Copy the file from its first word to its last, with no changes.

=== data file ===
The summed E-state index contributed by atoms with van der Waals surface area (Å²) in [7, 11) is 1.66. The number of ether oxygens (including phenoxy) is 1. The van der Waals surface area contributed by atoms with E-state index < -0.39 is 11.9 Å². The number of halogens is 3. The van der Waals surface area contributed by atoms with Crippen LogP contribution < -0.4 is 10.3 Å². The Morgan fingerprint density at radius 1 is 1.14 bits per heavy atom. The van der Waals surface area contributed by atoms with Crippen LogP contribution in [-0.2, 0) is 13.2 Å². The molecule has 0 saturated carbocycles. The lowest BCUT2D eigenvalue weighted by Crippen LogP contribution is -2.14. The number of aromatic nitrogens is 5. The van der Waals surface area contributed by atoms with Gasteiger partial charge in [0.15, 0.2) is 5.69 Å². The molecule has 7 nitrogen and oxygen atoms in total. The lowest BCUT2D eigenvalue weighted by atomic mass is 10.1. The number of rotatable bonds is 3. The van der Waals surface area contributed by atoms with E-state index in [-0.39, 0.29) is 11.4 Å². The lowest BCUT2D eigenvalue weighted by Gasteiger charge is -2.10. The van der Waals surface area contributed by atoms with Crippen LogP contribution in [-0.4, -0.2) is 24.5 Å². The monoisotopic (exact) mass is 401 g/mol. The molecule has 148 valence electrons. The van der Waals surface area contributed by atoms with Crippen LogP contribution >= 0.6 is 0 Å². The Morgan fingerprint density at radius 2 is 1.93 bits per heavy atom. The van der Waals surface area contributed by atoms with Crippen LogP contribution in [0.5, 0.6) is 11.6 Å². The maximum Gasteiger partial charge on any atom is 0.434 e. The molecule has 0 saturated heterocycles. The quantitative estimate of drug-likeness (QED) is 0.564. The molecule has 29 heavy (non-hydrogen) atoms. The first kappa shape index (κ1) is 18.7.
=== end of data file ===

The summed E-state index contributed by atoms with van der Waals surface area (Å²) in [7, 11) is 1.66. The number of ether oxygens (including phenoxy) is 1. The van der Waals surface area contributed by atoms with E-state index < -0.39 is 11.9 Å². The number of halogens is 3. The van der Waals surface area contributed by atoms with Crippen LogP contribution < -0.4 is 10.3 Å². The Morgan fingerprint density at radius 1 is 1.14 bits per heavy atom. The van der Waals surface area contributed by atoms with Crippen LogP contribution in [-0.2, 0) is 13.2 Å². The molecule has 0 saturated carbocycles. The lowest BCUT2D eigenvalue weighted by Crippen LogP contribution is -2.14. The number of aromatic nitrogens is 5. The van der Waals surface area contributed by atoms with Gasteiger partial charge in [0.15, 0.2) is 5.69 Å². The molecule has 7 nitrogen and oxygen atoms in total. The lowest BCUT2D eigenvalue weighted by atomic mass is 10.1. The number of rotatable bonds is 3. The van der Waals surface area contributed by atoms with E-state index in [-0.39, 0.29) is 11.4 Å². The lowest BCUT2D eigenvalue weighted by Gasteiger charge is -2.10. The van der Waals surface area contributed by atoms with Crippen LogP contribution in [-0.4, -0.2) is 24.5 Å². The monoisotopic (exact) mass is 401 g/mol. The molecule has 148 valence electrons. The van der Waals surface area contributed by atoms with Crippen LogP contribution >= 0.6 is 0 Å². The Morgan fingerprint density at radius 2 is 1.93 bits per heavy atom. The van der Waals surface area contributed by atoms with Crippen LogP contribution in [0.5, 0.6) is 11.6 Å². The maximum Gasteiger partial charge on any atom is 0.434 e. The molecule has 0 saturated heterocycles. The quantitative estimate of drug-likeness (QED) is 0.564. The molecule has 29 heavy (non-hydrogen) atoms. The first kappa shape index (κ1) is 18.7.